Earlier this year, the Skoll Foundation awarded one of our former students and Apps for Good Fellow Mohima Ahmed to a day pass to attend the Skoll World Forum on 10th April in Oxford.
The Skoll World Forum is an annual conference on social entrepreneurship trying to bring together the most relevant news, insight, and opportunities to accelerate entrepreneurial approaches and innovative solutions to the world’s most pressing social issues.
Mohima was thrilled to attend the event! Here’s her take on her exciting day.
Mohima pitching her app Transit to other former Apps for Good students.
The Skoll World Forum
A 6am morning, 2.5 hour long journey and a full day at Oxford: when you’re representing Apps for Good, you better be prepared to go all in. Fortunately, it wasn’t my first rodeo and so I knew the effort would more than pay off – and it did! Held at Oxford Said Business School, The Skoll Forum – celebrating social entrepreneurship – was a busy event and the greatest task was fitting everything in.
The daughter of a journalist, I naturally attended ”The evolving role of Media in Modern Age” workshop first. It’s not every day you get to sit in close proximity to the Senior Vice President of CNN and The Head of Media/PR for Al Jazeera, but when you do, you can be sure to be left with rather deep philosophical questions invoked in, even shallow old me. We no longer get our information from the daily newspapers or the evening broadcast, but now instantaneous updates fill our Twitter feeds and Facebook timelines. This begs the question: Do we still cover stories with integrity and shake the core of society, or would people rather hear cheerful stories of what’s going on around them? While the corporate media conglomerates argue that there is a time and place for every kind of story, the smaller more “activist” journalists state that the beauty of a small audience is that they can continue to focus on impact articles and make a change– no surprise there then. What they both did agree on though is that social networking sites have provided a new avenue to reach new audiences, thus attracting viewers who would’ve otherwise remained ignorant. Sorry old timers (and mummy), it seems that the internet isn’t the Big Bad Evil you keep claiming it to be.
After lunch, the female in me couldn’t resist going to “Unlocking the Entrepreneurial Ambition of Women” – no, I will not apologise for being a cliché, we girls still need to stick together – and I thoroughly enjoyed every second of it. Listening to Comfort Jennings’s story of how she went from being a little girl in Africa who fixed necklaces with pliers to the CEO of an international exports company was beyond refreshing and inspiring. It just reiterated that little fact that we all know deep down: we can do almost anything we want if we stay tenacious and focused. God, that sounds scary, doesn’t it?
Networking with a competitive twist
The afternoon was quickly followed by the “Sundance Network activity.” Lured into going by thinking that it would be a session on networking skills, imagine the betrayal I felt when we learnt that the bulk of the session would be us being divided into small groups of 12 and baring our souls? Ok, not quite baring our souls, but they did ask us to share a personal insight into our lives that has shaped us to be our present selves. Feeling immensely daunted, I didn’t jump at the chance, but midway in, I realised, all these people – the very tall guy in the suit, the very French woman in the pashmina and the very pretty blonde – had these amazing stories but with a common theme, their own vulnerabilities. Realising everyone was just as nervous as me, I shared my story too. I told them about growing up as the child of immigrants with their then broken English and my time with Apps For Good (hey, I was there to represent us so of course I’ll take any opportunity to promote us!) and how it helped me realise the joy of giving back. And then funniest thing happened. The people of my group – the middle class guy who didn’t realise he was racist till his mid-twenties, the genius Stanford graduate who designed a baby incubator that saved 50,000 lives, the executive editor of NPR – they voted my story the best one! Needless to say, I was shocked…and a little smug. But I was also pleasantly surprised by how good it felt to tell all these strangers something about me and hear stories about them that I didn’t expect. It made me realise that we aren’t as different as we think we are. Don’t worry, we didn’t all hold hands and sing “Kumbaya” afterwards – even I draw the line there.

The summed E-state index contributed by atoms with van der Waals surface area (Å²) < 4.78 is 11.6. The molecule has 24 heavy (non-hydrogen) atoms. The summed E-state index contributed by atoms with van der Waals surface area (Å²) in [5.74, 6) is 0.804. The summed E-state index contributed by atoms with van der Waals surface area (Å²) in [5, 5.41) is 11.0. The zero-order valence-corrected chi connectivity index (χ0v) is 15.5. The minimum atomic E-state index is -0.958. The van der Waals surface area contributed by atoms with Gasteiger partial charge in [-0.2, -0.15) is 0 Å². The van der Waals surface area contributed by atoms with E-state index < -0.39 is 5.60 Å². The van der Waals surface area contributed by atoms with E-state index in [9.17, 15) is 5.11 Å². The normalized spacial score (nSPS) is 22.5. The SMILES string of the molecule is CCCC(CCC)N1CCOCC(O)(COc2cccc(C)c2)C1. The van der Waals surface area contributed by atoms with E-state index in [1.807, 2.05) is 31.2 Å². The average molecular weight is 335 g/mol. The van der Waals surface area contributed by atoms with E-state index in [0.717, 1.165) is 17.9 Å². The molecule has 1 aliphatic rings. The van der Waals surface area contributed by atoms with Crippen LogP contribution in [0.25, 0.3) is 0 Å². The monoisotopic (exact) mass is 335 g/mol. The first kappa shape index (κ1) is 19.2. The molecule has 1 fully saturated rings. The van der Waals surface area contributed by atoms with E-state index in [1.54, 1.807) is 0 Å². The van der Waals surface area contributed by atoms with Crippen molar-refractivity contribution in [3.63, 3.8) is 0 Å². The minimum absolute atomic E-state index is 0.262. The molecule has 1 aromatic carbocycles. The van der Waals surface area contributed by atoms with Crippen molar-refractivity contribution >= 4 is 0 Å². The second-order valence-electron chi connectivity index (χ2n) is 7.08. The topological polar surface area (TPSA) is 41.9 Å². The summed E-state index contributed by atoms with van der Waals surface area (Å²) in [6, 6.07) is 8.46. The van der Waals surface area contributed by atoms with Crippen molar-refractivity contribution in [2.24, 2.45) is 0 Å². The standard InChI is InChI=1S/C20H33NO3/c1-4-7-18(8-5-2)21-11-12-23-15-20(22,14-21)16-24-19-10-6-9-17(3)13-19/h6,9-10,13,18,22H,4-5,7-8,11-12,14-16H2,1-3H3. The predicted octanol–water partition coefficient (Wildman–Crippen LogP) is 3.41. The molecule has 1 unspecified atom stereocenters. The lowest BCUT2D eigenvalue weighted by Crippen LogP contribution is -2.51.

Skoll Awards Ceremony
Me and Rodrigo (The Founder of cdi.org.br) enjoying the ceremony
The day ended with the Skolls Award Reception and it was phenomenal. Opening the ceremony, there was an AMAZING performance from Playing for Change Band. Their quirky uplifting style and dated outfits made me feel like I was in a very retro 1960’s music club that only the really cool people know about. The bright lights and cheerful atmosphere isn’t something I’ll forget in a hurry but unfortunately it was all I could enjoy as train ticket bookings meant I had to leave early. It was however, the perfect ending to a wonderfully intellectual day. A day designed to celebrate the coming together of people to help each other and move forward as one – something even the most hard hearted of us can’t deny is what the world desperately needs. And we’re getting there. One step at a time.
About the author: Mohima is 19 years old and graduated from the Apps for Good course in 2011 where her group created Transit (an English to Bengali translator app for parent teacher conferences.) She’s currently doing her first year of Engineering at Imperial College and often represents Apps for Good at events.